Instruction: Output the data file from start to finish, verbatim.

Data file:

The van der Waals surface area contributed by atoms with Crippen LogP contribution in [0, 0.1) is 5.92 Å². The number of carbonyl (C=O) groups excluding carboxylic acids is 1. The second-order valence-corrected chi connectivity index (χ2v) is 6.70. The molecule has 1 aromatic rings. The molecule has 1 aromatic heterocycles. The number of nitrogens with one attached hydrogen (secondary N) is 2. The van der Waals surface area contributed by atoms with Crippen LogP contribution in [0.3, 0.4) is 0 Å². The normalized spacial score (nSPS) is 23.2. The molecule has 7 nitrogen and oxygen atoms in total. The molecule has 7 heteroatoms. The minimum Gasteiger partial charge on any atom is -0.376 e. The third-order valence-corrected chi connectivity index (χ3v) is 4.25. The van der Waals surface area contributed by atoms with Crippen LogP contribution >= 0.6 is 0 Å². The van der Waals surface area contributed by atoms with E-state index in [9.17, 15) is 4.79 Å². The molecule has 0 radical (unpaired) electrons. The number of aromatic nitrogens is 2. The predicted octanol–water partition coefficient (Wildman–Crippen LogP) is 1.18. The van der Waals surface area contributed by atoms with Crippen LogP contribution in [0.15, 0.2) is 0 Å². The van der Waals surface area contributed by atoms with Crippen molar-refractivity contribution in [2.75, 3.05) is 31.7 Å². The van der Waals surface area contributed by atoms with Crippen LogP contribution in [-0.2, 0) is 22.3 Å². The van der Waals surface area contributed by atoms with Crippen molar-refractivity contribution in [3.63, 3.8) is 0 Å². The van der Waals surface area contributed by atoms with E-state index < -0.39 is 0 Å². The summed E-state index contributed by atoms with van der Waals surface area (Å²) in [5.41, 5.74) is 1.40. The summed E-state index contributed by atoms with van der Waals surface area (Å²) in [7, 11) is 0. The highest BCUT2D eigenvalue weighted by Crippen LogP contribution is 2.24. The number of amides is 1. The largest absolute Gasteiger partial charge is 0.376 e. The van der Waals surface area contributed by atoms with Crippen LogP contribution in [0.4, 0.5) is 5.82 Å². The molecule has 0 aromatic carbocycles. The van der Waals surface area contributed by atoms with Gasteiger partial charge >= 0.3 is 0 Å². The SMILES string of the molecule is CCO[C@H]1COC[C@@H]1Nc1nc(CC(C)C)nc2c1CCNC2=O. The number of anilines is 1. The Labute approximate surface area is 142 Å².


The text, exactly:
The van der Waals surface area contributed by atoms with Crippen LogP contribution in [0, 0.1) is 5.92 Å². The number of carbonyl (C=O) groups excluding carboxylic acids is 1. The second-order valence-corrected chi connectivity index (χ2v) is 6.70. The molecule has 1 aromatic rings. The molecule has 1 aromatic heterocycles. The number of nitrogens with one attached hydrogen (secondary N) is 2. The van der Waals surface area contributed by atoms with Crippen LogP contribution in [0.3, 0.4) is 0 Å². The normalized spacial score (nSPS) is 23.2. The molecule has 7 nitrogen and oxygen atoms in total. The molecule has 7 heteroatoms. The minimum Gasteiger partial charge on any atom is -0.376 e. The third-order valence-corrected chi connectivity index (χ3v) is 4.25. The van der Waals surface area contributed by atoms with Crippen LogP contribution >= 0.6 is 0 Å². The van der Waals surface area contributed by atoms with E-state index in [9.17, 15) is 4.79 Å². The molecule has 0 radical (unpaired) electrons. The number of aromatic nitrogens is 2. The predicted octanol–water partition coefficient (Wildman–Crippen LogP) is 1.18. The van der Waals surface area contributed by atoms with Crippen LogP contribution in [0.15, 0.2) is 0 Å². The van der Waals surface area contributed by atoms with Crippen molar-refractivity contribution in [2.75, 3.05) is 31.7 Å². The van der Waals surface area contributed by atoms with Crippen LogP contribution in [-0.2, 0) is 22.3 Å². The van der Waals surface area contributed by atoms with Crippen molar-refractivity contribution in [3.63, 3.8) is 0 Å². The van der Waals surface area contributed by atoms with E-state index < -0.39 is 0 Å². The summed E-state index contributed by atoms with van der Waals surface area (Å²) in [5.41, 5.74) is 1.40. The summed E-state index contributed by atoms with van der Waals surface area (Å²) in [7, 11) is 0. The highest BCUT2D eigenvalue weighted by Crippen LogP contribution is 2.24. The number of amides is 1. The largest absolute Gasteiger partial charge is 0.376 e. The van der Waals surface area contributed by atoms with Crippen LogP contribution in [0.4, 0.5) is 5.82 Å². The molecule has 0 aromatic carbocycles. The van der Waals surface area contributed by atoms with Gasteiger partial charge >= 0.3 is 0 Å². The SMILES string of the molecule is CCO[C@H]1COC[C@@H]1Nc1nc(CC(C)C)nc2c1CCNC2=O. The number of anilines is 1. The Labute approximate surface area is 142 Å².